A South African touch to Somerset
So this is it. The tour everyone wants to go on. The visit to the country that is the home of cricket which will culminate with a Test at ground known as the home of cricket.
It's supposed to be cricket everywhere. Not just any kind of cricket. Cricket the old-fashioned, white-picket fence, actual tea at tea-time kind of way. Cricket from the story books and I'm getting to write my own.
After taking the long way around, which included a seven-hour stopover in Abu Dhabi, Paddington Station arrived with the same rush as the train that took me to it. With time to kill and curiosity bubbling, my first stop was a coffee shop where a chat with a lady led to a strange co-incidence.
A question about the practice of tipping in English cafés, turned into a conversation about respective lives and, as luck would have it, to cricket. Jennie Milnes was my companion and on hearing what I do, told me about her father, Richard Ashley and her childhood in Mumbai. She only remembers Ashley "playing for India," (he actually played for Mysore in the Ranji Trophy in the 1930s and for the Europeans in the Bombay Pentangular Tournament) and how he "loved the game of cricket so much that he would play anywhere, in any village, with anyone."
He also played for Somerset, which happened to be the first stop for me and South Africa. A walk through Hyde Park, a marvel at the many inviting restaurants in the area , including a particularly quaint coffee shop called Markus (started by Hungarians, now owned by a Pakistani and with a Jamaican head waiter) and a drenching in an afternoon shower later, and I was on the train to the West country.
Somerset County Cricket Club has been described by many as "a South African's second home." From Jimmy Cook to Richard Levi, African cricketers from our country have found a place in Taunton and many of them have made a lasting impact on the club. Graeme Smith's leadership style is said to have turned around the 2005 season, when he led Somerset to victory in the Twenty20 competition. Vernon Philander played for them in this year's first-class competition and took a five-for on debut, Albie Morkel and Levi are currently involved here and Faf du Plessis would have signed on, if not for his national commitments.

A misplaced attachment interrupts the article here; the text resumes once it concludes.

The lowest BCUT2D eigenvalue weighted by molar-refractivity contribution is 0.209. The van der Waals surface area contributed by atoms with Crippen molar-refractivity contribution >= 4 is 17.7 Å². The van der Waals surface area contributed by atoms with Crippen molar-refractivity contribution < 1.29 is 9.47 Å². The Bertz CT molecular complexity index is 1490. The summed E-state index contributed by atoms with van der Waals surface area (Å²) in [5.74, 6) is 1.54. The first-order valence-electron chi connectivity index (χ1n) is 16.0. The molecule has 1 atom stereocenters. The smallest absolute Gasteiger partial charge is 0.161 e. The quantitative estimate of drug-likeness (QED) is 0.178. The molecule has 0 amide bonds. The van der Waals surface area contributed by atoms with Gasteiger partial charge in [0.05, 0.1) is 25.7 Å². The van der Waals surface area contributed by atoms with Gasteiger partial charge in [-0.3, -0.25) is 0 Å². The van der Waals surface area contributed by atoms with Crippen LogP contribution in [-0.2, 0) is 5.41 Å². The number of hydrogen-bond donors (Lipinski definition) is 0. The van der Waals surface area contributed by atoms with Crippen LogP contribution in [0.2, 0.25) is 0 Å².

Another South African, Paul Lawrence, has also entrenched himself in the club. He and his wife, Chantelle, have lived here for 13 years and have found a small enclave of other South Africans. Lawrence is the spin coach at Somerset and works in the junior divisions. He is also the coach of Gibraltar, who are competing in the World Cricket Leagues. His accent is almost entirely English but Chantelle's is clearly Afrikaans and she even speaks the language to their 15-month-old son, Xavier. Meeting them was like catching up with old friends and we immediately made plans to be in touch.
With so much hospitality going around, the only thing that set Somerset apart from South Africa was the hundred-year-old buildings there that are likely to catch my eye right through the tour. One of them had a particularly attention-grabbing sign in front of it, "South African biltong for the cricket." This is it then, cricket and home, just like it's supposed to be. Let the tour begin.
Firdose Moonda is ESPNcricinfo's South Africa correspondent